Shortly before Deanna Devore sings, I’m hit on by another solo attendee, and he chats me up until he sees the headliner walk by and implores my pardon as he ditches our encounter to chase another, perhaps more celebrity-worthy, tryst. Men. Alone once again, I hear Deanna croon, "If you’ve had a change of heart," in a sultry voice to an upbeat, electro-pop tune, "and now someone else gets the best of you." One may assume such love lyrics are soaked in whatever broke the musician’s heart, but this is not the case when it comes to an artist like Deanna Devore.
Written and interviewed by: Neil Miller, Jr.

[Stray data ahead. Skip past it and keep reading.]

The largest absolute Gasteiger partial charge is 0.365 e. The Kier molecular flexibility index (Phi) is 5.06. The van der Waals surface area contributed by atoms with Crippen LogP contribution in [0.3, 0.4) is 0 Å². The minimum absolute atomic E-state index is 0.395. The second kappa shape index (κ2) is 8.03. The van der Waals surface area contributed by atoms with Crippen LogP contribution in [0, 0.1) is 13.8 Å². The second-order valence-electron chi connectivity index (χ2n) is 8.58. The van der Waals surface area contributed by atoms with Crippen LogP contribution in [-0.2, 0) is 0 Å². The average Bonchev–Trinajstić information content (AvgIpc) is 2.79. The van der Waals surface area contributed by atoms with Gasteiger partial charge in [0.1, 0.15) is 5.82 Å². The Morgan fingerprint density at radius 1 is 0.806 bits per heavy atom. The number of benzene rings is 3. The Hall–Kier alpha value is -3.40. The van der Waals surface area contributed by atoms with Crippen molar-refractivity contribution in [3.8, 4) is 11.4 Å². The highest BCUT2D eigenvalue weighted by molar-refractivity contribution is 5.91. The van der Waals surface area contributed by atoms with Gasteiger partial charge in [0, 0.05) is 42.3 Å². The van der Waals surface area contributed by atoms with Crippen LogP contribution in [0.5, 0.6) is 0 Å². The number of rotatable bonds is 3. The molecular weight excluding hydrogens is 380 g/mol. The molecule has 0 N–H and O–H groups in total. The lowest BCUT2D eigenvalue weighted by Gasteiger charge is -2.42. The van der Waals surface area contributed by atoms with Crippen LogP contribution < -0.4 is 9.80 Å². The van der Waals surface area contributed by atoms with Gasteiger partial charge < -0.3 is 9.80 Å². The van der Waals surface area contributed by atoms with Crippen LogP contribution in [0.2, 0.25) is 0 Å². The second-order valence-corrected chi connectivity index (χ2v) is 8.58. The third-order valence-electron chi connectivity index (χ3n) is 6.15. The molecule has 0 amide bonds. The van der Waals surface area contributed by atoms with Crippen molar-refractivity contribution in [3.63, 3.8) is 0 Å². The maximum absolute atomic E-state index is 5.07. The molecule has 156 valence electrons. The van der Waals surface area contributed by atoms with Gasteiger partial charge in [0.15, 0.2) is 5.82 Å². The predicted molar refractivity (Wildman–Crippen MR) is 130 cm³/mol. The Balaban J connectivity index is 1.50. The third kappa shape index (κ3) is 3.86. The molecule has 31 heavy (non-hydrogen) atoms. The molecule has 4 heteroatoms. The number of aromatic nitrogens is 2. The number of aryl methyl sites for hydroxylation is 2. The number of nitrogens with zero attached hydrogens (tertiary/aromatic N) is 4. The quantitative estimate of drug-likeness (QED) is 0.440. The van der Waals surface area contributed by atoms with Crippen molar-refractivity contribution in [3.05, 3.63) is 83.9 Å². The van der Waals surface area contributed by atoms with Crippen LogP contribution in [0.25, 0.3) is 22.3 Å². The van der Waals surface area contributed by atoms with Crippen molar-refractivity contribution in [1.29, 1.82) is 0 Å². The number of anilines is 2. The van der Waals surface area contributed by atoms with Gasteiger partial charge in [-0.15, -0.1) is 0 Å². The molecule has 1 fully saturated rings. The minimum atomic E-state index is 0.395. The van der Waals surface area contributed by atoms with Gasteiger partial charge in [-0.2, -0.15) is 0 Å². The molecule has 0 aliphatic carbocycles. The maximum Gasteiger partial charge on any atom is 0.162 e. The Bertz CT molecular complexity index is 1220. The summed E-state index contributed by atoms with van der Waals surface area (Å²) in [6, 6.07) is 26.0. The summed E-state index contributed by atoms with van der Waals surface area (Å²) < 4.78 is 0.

Chris Connelly has remained an enigmatic presence in the music world for over 20 years now. Here in modern-day Chicago, we know him as a head honcho at Reckless Records and an avant-garde, jack-of-all-trades musician who can toy with any genre he'd like and end up with beyond stellar results. But in his past, we remember him most as one of the core members of Chicago's own Ministry and Revolting Cocks. Both were projects helmed by frontman Al Jourgenson, but Connelly was just as much of an integral part of both bands, their respective side projects PTP and Acid Horse, and the industrial music scene in general (he did sing lead on Ministry's "So What," which is arguably the most popular favorite amongst hardcore fans). He's released work on the seminal Wax Trax! label and worked with other artists such as KMFDM, Pigface, The Damage Manual, and released an enrapturing collaboration with Bill Rieflin (if you haven't heard Largo, you should get on that). Beyond this, he also penned a memoir of his time in the music industry: Concrete, Bulletproof, Invisible, and Fried: My Life As A Revolting Cock.